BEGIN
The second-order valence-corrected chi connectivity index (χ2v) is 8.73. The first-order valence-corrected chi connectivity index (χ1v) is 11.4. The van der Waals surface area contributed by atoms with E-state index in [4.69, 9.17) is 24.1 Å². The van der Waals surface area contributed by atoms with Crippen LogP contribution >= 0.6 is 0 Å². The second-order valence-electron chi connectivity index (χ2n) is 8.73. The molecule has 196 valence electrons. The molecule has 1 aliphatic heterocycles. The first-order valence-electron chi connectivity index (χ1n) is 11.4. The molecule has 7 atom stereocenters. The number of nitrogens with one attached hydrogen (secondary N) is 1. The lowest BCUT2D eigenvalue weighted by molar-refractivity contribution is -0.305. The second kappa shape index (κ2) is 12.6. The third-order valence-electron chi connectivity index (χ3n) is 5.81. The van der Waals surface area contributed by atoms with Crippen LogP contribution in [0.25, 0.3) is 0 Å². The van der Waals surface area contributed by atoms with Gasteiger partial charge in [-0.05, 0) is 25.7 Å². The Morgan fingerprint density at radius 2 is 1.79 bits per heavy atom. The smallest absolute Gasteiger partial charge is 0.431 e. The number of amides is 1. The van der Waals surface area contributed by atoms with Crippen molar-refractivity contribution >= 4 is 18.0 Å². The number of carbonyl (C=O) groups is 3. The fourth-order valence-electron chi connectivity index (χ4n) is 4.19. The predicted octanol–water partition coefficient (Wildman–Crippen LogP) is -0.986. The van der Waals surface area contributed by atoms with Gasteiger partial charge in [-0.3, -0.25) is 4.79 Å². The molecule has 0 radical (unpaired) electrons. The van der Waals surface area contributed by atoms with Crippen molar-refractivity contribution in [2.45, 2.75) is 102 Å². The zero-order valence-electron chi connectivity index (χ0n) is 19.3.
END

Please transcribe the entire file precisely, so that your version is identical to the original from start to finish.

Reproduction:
The second-order valence-corrected chi connectivity index (χ2v) is 8.73. The first-order valence-corrected chi connectivity index (χ1v) is 11.4. The van der Waals surface area contributed by atoms with E-state index in [4.69, 9.17) is 24.1 Å². The van der Waals surface area contributed by atoms with Crippen LogP contribution >= 0.6 is 0 Å². The second-order valence-electron chi connectivity index (χ2n) is 8.73. The molecule has 196 valence electrons. The molecule has 1 aliphatic heterocycles. The first-order valence-electron chi connectivity index (χ1n) is 11.4. The molecule has 7 atom stereocenters. The number of nitrogens with one attached hydrogen (secondary N) is 1. The lowest BCUT2D eigenvalue weighted by molar-refractivity contribution is -0.305. The second kappa shape index (κ2) is 12.6. The third-order valence-electron chi connectivity index (χ3n) is 5.81. The van der Waals surface area contributed by atoms with Crippen LogP contribution in [0.25, 0.3) is 0 Å². The van der Waals surface area contributed by atoms with Gasteiger partial charge in [-0.05, 0) is 25.7 Å². The Morgan fingerprint density at radius 2 is 1.79 bits per heavy atom. The smallest absolute Gasteiger partial charge is 0.431 e. The number of amides is 1. The van der Waals surface area contributed by atoms with Crippen molar-refractivity contribution >= 4 is 18.0 Å². The number of carbonyl (C=O) groups is 3. The fourth-order valence-electron chi connectivity index (χ4n) is 4.19. The predicted octanol–water partition coefficient (Wildman–Crippen LogP) is -0.986. The van der Waals surface area contributed by atoms with Gasteiger partial charge in [-0.3, -0.25) is 4.79 Å². The molecule has 0 radical (unpaired) electrons. The van der Waals surface area contributed by atoms with Crippen molar-refractivity contribution in [2.45, 2.75) is 102 Å². The zero-order valence-electron chi connectivity index (χ0n) is 19.3.